Engineers Troubleshoot Moon Rocket


PROMONTORY, Utah (AP) — Engineers think bad control equipment wiring kept NASA's powerful new moon rocket from being test fired in a fixed horizontal position last week.

Alliant Techsystems Inc. has tentatively rescheduled the test firing for Sept. 10 at its Promontory test facility.

When operators called off the rocket's test firing with 20 seconds left on a countdown clock Thursday, they cited failure of a power unit that drives hydraulic tilt controls for the rocket's nozzle.

Detroit Chemical Fire

Launch Systems Engineers with ATK Launch Systems, prepare for a test firing of the five-segment first stage of the Ares-1 rocket, Aug. 27, 2009. A mechanical failure forced a NASA contractor on Thursday to call off the first test firing of the main part of NASA's powerful new moon rocket. (AP Photo/Colin Braley)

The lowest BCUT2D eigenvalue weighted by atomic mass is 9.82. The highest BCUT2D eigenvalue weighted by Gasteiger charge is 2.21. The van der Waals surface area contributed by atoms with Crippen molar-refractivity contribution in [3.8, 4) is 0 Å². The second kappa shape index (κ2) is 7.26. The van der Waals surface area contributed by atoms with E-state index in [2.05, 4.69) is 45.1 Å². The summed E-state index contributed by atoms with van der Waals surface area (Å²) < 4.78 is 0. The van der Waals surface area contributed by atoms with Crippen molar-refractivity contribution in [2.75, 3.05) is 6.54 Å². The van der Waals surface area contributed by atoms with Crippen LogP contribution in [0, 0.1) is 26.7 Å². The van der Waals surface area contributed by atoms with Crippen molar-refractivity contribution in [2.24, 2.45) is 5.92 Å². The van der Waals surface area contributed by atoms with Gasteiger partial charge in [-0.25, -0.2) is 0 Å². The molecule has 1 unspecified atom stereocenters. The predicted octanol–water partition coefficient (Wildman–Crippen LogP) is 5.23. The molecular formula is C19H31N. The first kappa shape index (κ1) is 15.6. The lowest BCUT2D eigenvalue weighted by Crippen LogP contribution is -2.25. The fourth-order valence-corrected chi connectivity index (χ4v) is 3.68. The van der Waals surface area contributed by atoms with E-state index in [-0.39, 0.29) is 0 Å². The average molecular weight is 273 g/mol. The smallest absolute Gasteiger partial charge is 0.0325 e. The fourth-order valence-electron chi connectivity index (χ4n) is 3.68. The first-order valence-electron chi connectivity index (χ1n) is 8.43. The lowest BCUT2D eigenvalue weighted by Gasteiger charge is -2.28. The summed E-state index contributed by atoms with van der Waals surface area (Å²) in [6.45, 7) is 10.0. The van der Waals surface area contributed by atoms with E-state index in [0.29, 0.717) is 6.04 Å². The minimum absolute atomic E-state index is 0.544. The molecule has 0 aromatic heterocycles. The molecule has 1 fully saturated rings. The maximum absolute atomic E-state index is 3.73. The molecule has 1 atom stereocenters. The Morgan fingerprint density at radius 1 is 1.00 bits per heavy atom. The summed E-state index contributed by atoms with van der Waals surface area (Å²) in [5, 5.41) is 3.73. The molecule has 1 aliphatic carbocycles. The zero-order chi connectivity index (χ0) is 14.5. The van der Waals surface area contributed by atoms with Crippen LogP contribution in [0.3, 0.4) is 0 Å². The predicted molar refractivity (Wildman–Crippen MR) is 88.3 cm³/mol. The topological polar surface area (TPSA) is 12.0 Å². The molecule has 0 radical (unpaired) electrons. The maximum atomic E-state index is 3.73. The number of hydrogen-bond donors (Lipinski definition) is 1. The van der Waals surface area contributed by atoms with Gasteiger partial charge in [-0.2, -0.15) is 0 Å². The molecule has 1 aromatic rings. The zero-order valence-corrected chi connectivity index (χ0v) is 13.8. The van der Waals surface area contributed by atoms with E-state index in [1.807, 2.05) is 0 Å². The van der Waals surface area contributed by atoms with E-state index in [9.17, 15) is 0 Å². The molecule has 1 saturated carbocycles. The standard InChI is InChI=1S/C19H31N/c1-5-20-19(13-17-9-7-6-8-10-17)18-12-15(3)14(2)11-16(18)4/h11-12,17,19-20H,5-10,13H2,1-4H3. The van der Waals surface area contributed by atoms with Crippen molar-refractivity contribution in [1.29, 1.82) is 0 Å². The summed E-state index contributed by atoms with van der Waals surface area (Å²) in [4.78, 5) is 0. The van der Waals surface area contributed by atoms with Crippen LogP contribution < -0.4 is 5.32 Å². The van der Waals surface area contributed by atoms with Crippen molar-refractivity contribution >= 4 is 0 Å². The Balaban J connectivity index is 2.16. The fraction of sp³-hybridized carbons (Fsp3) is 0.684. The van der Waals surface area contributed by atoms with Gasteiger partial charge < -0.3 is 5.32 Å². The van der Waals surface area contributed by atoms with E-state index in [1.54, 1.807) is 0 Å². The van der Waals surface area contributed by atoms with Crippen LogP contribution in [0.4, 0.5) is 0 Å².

Troubleshooting has narrowed the problem to "suspect" circuitry in ground-control equipment. That controller failed to power up the hydraulics. A valve was supposed to open to send chemical fuel to the hydraulic power unit. It didn't happen.